So, this is my life.

And I want you to know that I am both happy and sad and I'm still trying to figure out how that could be.

Friday, September 11, 2009

nine eleven

since everyone else is talking about it...

eight years ago i was living in a bubble. actually called "the bubble" by its students, Grove City College sits idyllically inside a beautiful brick wall that runs along its physical periphery, and inside an invisible, yet very secure, wall that keeps the outside world a comfortable distance from God's chosen undergrads.

my roommate and i didn't have a television, nor did any of our friends. those few students who had television
, normally jocks, weren't even given the option of having MTV. as i understood it, the college had a formal agreement with the cable company regarding what should be offered to students.

at any rate, it is with this preface that i admit to you that when the twin towers (or is it "the two towers?" i always get 9/11 confused with Lord of the Rings) fell, i was too busy to notice. i was studying for a very difficult and very intimidating Spanish Lit. exam in the student union (remember the Geedunk?) when people began crowding around a television.

it was a strange crowd, i remember. usually when two or more GCC students are gathered together, it's impossible to block out the screams of "Yahtzee!" or, alternatively, the songs of praise they spontaneously burst into (yes, i'm serious). but this crowd wasn't screaming or singing anything. they just stared at a television set.

i guess i understood that something bad was happening, but i'd been studying for that exam non-stop for 3 days. i woke up at 5 AM to do last-minute cramming. i was sick to my stomach with fear that i might forget one of the 10 pages of Spanish quotations and literary criticism jargon i had learned by rote memorization (how do you explain a 'controlling metaphor' in Spanish?). at the time, i absolutely had no concern for what newsworthy event was unfolding live on Fox News. did Billy Graham die? or Pat Robertson, maybe? either national tragedy would've explained the looks of shock and sadness on my fellow grovers' faces.

whatever was going on, it didn't affect me. until i got to class. as my fellow hispanoparlantes and i sat down to take another of Senorita Forrester's dreaded exams, all shaking with anxiety and praying to Jesus to help us all get A's, i noticed that quite a few desks were empty. where was everyone?

and so it was la senorita who broke the news to me and the few other students who made it all the way to our 10:30 class
oblivious to what had happened in Manhattan. she assumed that most people already knew; she understood that some of us might not be emotionally able to sit for the exam; she would hold a make-up exam for those students who were too distraught by, or at least fixated on, the morning news to do last-minute studying. before i knew it, i was one of those people. i found myself packing up my Jansport and leaving the class, while about half the students who had shown up that morning stayed behind and took the exam.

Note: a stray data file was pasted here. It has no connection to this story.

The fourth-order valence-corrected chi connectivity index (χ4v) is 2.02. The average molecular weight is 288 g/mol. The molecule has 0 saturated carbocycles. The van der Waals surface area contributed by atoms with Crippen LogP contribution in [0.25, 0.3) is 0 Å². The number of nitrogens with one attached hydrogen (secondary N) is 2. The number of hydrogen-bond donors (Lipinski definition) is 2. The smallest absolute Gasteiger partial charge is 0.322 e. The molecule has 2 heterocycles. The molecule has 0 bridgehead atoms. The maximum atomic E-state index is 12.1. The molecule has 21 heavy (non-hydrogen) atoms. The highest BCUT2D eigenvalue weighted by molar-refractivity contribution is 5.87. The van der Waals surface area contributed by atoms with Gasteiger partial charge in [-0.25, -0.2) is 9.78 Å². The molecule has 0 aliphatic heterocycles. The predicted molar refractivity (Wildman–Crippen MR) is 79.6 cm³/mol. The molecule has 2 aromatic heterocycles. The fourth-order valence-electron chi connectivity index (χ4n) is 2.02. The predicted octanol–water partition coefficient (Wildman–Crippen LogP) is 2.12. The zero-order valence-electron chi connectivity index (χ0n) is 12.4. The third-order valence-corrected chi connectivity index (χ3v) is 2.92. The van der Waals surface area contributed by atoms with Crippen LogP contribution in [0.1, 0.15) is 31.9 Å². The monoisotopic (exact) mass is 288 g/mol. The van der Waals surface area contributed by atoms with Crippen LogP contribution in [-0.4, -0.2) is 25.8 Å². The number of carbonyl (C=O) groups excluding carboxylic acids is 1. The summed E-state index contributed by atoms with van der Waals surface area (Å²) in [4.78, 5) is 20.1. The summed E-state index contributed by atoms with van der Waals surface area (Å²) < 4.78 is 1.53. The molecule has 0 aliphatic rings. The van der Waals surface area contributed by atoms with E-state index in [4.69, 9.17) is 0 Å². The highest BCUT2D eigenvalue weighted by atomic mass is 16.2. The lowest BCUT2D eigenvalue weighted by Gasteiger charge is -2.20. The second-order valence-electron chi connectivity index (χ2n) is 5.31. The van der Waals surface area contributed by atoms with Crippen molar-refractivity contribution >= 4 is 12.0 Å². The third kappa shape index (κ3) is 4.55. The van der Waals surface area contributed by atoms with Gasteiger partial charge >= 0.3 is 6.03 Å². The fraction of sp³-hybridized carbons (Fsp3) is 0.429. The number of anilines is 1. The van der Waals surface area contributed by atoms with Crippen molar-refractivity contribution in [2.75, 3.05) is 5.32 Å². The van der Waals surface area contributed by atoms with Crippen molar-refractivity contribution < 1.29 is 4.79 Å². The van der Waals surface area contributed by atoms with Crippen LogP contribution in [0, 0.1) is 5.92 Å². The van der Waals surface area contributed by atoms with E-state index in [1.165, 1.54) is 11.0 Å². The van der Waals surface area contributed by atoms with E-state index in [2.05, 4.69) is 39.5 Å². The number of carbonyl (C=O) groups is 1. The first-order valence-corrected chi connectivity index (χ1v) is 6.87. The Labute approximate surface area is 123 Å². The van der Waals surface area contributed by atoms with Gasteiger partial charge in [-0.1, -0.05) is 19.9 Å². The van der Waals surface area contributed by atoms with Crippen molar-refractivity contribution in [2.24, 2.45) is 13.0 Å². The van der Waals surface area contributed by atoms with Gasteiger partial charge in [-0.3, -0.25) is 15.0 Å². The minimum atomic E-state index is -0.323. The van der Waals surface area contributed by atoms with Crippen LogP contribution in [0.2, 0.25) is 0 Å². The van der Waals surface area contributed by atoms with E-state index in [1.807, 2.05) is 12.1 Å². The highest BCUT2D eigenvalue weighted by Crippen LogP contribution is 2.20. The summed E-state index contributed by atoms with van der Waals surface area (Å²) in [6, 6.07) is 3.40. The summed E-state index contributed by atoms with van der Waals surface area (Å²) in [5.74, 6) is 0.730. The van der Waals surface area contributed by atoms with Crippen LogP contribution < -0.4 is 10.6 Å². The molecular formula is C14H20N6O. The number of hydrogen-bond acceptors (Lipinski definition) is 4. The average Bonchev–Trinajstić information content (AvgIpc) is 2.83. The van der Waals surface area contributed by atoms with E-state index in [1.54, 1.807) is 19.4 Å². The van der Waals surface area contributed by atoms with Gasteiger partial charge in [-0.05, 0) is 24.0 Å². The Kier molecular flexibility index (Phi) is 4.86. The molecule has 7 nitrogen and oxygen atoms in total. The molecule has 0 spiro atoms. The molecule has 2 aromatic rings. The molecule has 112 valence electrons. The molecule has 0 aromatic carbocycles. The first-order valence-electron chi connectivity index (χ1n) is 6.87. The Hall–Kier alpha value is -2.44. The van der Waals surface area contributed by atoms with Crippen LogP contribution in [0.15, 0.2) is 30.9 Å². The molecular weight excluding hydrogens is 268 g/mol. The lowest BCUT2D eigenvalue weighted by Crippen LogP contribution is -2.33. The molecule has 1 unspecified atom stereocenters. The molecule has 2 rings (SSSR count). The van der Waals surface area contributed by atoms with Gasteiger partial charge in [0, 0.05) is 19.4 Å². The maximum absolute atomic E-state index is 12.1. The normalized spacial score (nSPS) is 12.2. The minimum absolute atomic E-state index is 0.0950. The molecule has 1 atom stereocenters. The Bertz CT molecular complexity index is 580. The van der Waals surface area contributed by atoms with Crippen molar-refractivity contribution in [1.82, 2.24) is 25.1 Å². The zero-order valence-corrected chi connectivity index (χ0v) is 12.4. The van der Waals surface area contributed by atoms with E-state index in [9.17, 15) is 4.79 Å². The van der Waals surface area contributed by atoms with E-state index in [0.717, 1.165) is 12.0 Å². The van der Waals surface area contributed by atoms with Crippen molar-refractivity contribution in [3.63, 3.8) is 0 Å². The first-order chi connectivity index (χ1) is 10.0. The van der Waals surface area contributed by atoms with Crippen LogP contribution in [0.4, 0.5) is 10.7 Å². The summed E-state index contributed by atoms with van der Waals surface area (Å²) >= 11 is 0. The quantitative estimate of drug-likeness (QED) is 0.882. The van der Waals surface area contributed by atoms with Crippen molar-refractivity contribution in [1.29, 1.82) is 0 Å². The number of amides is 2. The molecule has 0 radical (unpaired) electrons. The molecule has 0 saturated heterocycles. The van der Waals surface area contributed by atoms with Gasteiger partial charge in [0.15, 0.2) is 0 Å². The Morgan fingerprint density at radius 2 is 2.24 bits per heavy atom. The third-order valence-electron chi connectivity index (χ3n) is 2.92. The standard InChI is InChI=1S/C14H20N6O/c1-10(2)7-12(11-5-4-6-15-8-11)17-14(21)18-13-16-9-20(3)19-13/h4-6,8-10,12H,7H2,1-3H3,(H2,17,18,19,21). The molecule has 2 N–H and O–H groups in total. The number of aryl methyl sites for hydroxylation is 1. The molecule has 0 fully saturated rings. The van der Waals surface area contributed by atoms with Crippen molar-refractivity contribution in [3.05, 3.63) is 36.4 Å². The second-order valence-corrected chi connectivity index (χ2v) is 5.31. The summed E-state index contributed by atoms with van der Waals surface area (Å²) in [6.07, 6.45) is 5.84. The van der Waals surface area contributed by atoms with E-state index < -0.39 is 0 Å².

of course, i hadn't spent the morning distraught or staring at a television. i was prepared for that exam. but who could pass up the opportunity to study a little more? i would go on to graduate with a 4.0 in my major, which might not have been possible had i sat for that exam. does that make me a bad person?

the next few days on campus were a mess of impromptu chapel services, candlelight prayer vigils, and - thank the Lord - canceled classes. i felt safe inside the bubble. childish and ignorant, i didn't get, at the time, what 9/11 meant.

it was only months later, when my first love decided to move to New York for grad school, that the tragedy hit home. once i had loved ones in the city, and now that many people i love live there, the thought of such a thing happening again is terrifying. but 8 years ago, ignorance really was bliss.

what's YOUR story?

1 comment:

carteemily said...

I was sitting on the bleachers in the gym at Clearview Regional High School. It was picture day and me and some buddies were sitting there waiting for our turn.
One of the gym teachers/field hockey coaches frantically came running into the gym with a hand-held radio and was shouting something that a) i couldn't really understand and b) didn't make any sense even if i could...but she was shouting that a plane had flown into one of the towers. One of my classmates sitting by me got pretty worked up because her dad worked at the pentagon-i didn't really get it, but she did.
Then I went to 11th grade English where we watched the news and some people prayed for the girl I mentioned as well as people in NY, DC, their families. My teacher said our thoughts and impressions were really important to record, so we all wrote journal entries. Then before that period was over it was announced that we'd be having a 1/2 day, so about an hour later, my dad picked me up from school (whose clothespin building on 15th and Market was closed and he was sent home, like 1000s of people in the city).
Once I got home, my mom, dad, grandmom and I watched the news on and off for the rest of the night. I remember really well the images from the firemen documentary that the volunteer for the NY fire department made.